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| 1 minute read

MHRA grants first medicine approval via the new International Recognition Procedure

For the very first time, the MHRA has a granted a UK marketing authorisation (UKMA) for a medicine through its new International Recognition Procedure (IRP). 

The IRP is intended to be an expedited route to obtaining a UKMA for applicants which already hold a medicines approval from a regulatory authority in a trusted country: Australia, Canada, the European Union, Japan, Switzerland, Singapore or the United States. 

The IRP replaced the European Commission Decision Reliance Procedure and Mutual Recognition/Decentralized Reliance Procedure. These procedures were essentially post-Brexit transitional arrangements that allowed the MHRA to grant a UKMA based on existing EU marketing authorisations. The IRP now allows the MHRA to grant UKMAs based on existing approvals from a far wider range of jurisdictions. In theory, this allows post-Brexit Britain to access medicines from across the world faster than it could as a member of the EU.

It remains to be seen whether this theory holds in practice. While the MHRA has now granted a UKMA through the IRP, and did so in just 30 days from application, that UKMA was granted for a simple new formulation (a pre-filled syringe) of an existing product (XGEVA, INN denosumab). The MHRA was not asked to rely on another regulator's assessment of any new clinical data concerning safety or efficacy. At the point where the MHRA is asked to rely on another regulator's assessment of such data, we may find the MHRA struggles to limit itself to a light touch review and the process slows considerably.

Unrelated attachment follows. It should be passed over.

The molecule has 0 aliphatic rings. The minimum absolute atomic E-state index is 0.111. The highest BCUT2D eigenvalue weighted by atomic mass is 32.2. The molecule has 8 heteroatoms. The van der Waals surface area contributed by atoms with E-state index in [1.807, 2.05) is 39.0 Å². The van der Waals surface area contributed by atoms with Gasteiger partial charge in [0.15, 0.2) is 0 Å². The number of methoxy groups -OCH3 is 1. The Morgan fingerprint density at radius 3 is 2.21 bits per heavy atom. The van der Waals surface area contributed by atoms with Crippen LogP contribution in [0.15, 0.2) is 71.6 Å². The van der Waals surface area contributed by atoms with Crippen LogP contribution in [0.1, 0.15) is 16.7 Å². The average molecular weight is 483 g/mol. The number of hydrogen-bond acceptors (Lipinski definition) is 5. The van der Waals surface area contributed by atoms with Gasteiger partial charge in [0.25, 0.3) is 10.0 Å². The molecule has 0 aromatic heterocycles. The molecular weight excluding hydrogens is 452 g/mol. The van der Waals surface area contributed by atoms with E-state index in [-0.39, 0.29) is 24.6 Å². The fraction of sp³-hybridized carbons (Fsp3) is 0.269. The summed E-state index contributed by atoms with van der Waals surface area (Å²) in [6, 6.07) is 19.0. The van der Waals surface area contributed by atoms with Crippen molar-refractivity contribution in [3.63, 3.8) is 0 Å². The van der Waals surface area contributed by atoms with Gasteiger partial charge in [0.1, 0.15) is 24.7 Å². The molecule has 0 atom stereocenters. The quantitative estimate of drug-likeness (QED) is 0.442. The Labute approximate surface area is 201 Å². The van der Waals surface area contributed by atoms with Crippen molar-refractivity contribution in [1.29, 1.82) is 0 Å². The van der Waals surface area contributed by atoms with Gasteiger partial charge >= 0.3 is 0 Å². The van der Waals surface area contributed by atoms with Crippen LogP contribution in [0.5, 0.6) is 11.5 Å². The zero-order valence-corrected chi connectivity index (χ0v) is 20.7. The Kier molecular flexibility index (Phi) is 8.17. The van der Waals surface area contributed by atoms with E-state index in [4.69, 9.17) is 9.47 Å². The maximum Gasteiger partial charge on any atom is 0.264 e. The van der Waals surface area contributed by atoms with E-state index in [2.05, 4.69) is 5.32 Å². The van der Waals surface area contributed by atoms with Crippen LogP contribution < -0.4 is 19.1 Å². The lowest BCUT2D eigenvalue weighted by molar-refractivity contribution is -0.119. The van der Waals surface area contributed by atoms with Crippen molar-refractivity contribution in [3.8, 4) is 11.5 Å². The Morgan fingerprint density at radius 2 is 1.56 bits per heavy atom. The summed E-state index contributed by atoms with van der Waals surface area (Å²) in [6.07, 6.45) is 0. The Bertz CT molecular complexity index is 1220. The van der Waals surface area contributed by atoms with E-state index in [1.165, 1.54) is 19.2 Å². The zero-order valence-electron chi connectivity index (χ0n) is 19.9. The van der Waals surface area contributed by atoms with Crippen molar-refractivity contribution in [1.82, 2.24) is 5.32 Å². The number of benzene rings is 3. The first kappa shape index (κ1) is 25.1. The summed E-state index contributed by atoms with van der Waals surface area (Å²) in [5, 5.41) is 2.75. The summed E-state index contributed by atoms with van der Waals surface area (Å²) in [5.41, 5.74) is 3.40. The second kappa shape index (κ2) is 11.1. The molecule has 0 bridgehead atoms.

And the authorisation from a trusted jurisdiction which the MHRA relied on in this case? An EU centrally authorised marketing authorisation issued by the European Commission. It will be interesting to see how the MHRA deals with an application through the IRP which is based on an authorisation granted in a more unfamiliar jurisdiction such as Australia or Japan.  

This new international agreement allows treatments to be approved more quickly by drawing on expertise from partners across the world, reducing bureaucracy and sharing resources so patients can benefit as soon as possible. XGEVA being approved quicker than usual is testament to this innovative approach.


mhra, marketing authorisation, international recognition, ema, xgeva, denosumab, medicines, biotech, brexit, life sciences, life sciences regulatory